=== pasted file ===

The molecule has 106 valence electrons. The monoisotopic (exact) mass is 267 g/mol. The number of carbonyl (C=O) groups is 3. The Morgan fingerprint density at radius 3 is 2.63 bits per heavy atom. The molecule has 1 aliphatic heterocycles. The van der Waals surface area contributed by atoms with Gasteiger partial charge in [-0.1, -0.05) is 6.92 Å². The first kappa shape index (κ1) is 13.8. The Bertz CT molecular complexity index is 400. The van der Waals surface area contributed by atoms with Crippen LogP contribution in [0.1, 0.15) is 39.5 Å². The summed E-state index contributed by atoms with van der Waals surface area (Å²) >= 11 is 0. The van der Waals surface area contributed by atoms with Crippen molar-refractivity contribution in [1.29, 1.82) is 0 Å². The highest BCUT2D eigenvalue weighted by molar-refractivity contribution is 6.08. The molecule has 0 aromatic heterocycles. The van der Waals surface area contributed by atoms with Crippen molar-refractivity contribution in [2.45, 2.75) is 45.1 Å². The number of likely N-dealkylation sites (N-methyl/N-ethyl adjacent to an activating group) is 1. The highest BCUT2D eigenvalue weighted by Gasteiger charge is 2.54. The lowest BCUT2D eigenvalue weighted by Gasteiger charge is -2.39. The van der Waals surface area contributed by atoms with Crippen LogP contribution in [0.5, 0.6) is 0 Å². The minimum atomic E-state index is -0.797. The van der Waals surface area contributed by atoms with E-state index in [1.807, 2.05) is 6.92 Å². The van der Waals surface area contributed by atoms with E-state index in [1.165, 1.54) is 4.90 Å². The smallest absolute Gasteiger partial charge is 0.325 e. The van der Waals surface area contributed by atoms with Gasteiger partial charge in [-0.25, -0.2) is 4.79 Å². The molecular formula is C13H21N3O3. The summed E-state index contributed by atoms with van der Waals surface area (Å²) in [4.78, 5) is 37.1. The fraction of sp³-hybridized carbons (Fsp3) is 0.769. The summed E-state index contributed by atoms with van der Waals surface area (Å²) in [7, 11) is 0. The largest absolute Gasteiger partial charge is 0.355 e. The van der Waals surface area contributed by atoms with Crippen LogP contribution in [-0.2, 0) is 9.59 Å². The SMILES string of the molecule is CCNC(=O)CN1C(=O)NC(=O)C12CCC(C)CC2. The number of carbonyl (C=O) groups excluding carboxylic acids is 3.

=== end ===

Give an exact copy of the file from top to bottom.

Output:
The molecule has 106 valence electrons. The monoisotopic (exact) mass is 267 g/mol. The number of carbonyl (C=O) groups is 3. The Morgan fingerprint density at radius 3 is 2.63 bits per heavy atom. The molecule has 1 aliphatic heterocycles. The van der Waals surface area contributed by atoms with Gasteiger partial charge in [-0.1, -0.05) is 6.92 Å². The first kappa shape index (κ1) is 13.8. The Bertz CT molecular complexity index is 400. The van der Waals surface area contributed by atoms with Crippen LogP contribution in [0.1, 0.15) is 39.5 Å². The summed E-state index contributed by atoms with van der Waals surface area (Å²) >= 11 is 0. The van der Waals surface area contributed by atoms with Crippen molar-refractivity contribution in [1.29, 1.82) is 0 Å². The highest BCUT2D eigenvalue weighted by molar-refractivity contribution is 6.08. The molecule has 0 aromatic heterocycles. The van der Waals surface area contributed by atoms with Crippen molar-refractivity contribution in [2.45, 2.75) is 45.1 Å². The number of likely N-dealkylation sites (N-methyl/N-ethyl adjacent to an activating group) is 1. The highest BCUT2D eigenvalue weighted by Gasteiger charge is 2.54. The lowest BCUT2D eigenvalue weighted by Gasteiger charge is -2.39. The van der Waals surface area contributed by atoms with Crippen LogP contribution in [0.5, 0.6) is 0 Å². The minimum atomic E-state index is -0.797. The van der Waals surface area contributed by atoms with E-state index in [1.807, 2.05) is 6.92 Å². The van der Waals surface area contributed by atoms with E-state index in [1.165, 1.54) is 4.90 Å². The smallest absolute Gasteiger partial charge is 0.325 e. The van der Waals surface area contributed by atoms with Gasteiger partial charge in [-0.25, -0.2) is 4.79 Å². The molecular formula is C13H21N3O3. The summed E-state index contributed by atoms with van der Waals surface area (Å²) in [4.78, 5) is 37.1. The fraction of sp³-hybridized carbons (Fsp3) is 0.769. The summed E-state index contributed by atoms with van der Waals surface area (Å²) in [7, 11) is 0. The largest absolute Gasteiger partial charge is 0.355 e. The van der Waals surface area contributed by atoms with Crippen LogP contribution in [-0.2, 0) is 9.59 Å². The SMILES string of the molecule is CCNC(=O)CN1C(=O)NC(=O)C12CCC(C)CC2. The number of carbonyl (C=O) groups excluding carboxylic acids is 3.